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Don't Call Me African-American    by Donna Conger order for
Don't Call Me African-American
by Donna Conger
Order:  USA  Can
PublishAmerica, 2003 (2003)
* * *   Reviewed by Melissa Parcel

I started Don't Call Me African-American expecting a book filled with rants about color issues. What I found was a beautifully written, insightful autobiography. Starting with her experiences as a young child, the author lays everything about her life on the table for the reader to ponder. Her openness about the things she has undergone allows us to learn and grow too.

Donna Conger's life has not followed an easy path. There have been heartaches and frustration, along with great joy. Each chapter begins with a poem she wrote to express emotions during a particular time period. Intertwined throughout the narrative is a thoughtful look at how her experiences as a black woman shaped the person she is today. 'I understand and love myself as a black woman. I am at last comfortable in my dark brown skin because I have the answers I need, to be who I want to be.'

A product of a weak father who died at an early age and a controlling mother, the author set out to find her own destiny. She attempted to control her fate and that of a man who was to become her first husband. He struggled with his homosexuality, while she thought that she could change him into something more mainstream and normal. She goes through a great deal of transformation over the years to come, to the point of a new marriage and a new outlook on life.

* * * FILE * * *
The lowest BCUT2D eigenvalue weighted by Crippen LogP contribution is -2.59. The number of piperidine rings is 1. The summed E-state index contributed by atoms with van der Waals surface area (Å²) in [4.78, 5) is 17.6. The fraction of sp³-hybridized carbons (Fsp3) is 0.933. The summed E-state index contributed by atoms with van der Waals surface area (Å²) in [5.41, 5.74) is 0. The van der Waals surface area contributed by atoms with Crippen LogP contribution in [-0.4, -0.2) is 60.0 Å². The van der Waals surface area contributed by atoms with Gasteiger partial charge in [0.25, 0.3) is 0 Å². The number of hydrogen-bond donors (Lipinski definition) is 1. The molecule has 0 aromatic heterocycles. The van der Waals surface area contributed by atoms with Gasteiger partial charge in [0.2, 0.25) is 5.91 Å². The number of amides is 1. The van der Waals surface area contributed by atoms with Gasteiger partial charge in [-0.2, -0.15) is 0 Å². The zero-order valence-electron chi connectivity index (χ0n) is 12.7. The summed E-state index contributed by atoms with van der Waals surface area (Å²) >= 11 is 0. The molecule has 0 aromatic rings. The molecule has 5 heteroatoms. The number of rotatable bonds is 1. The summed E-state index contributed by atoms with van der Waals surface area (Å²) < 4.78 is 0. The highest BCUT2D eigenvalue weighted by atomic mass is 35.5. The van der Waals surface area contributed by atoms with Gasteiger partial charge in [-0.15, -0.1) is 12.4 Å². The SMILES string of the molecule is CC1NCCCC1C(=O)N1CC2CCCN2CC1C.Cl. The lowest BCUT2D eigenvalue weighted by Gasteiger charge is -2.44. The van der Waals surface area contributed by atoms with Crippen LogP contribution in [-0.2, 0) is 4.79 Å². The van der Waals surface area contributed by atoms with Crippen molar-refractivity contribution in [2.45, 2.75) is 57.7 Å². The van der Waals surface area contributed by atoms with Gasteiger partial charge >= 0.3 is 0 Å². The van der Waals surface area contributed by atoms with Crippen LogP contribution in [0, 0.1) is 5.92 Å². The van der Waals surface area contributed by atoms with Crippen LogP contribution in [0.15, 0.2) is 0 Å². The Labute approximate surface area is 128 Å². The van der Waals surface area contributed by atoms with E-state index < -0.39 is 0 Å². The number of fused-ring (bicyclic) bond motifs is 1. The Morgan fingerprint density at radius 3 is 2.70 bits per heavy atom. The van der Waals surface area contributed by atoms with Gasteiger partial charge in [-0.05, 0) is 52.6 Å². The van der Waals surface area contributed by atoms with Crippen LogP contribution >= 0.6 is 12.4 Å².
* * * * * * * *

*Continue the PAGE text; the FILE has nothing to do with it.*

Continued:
All through her life, the author also struggled to fit into a world not quite ready for her 'color blindness.' She had difficulty integrating herself with both whites and blacks. 'I would rather put up with the racism and ignorance of whites than the condemnation of blacks who did not think I was living up to their standards of blackness.' Her bluntness draws in all readers, no matter their skin color, because she calls things as she sees them rather than trying to be politically correct. 'When white people stop believing that blacks are to be feared and hated, and when black people stop believing that whites are to be blamed and persecuted, then we will get somewhere. We will start to really understand each other. We will help each other.'

Don't Call Me African-American is a short book (under 100 pages) packed with wit, wisdom, and love. The author's loving, transparent personality shines through her narrative, which allowed me to feel like I was her close friend, curled up with her on the couch, chatting about life. This is a gem of a book!

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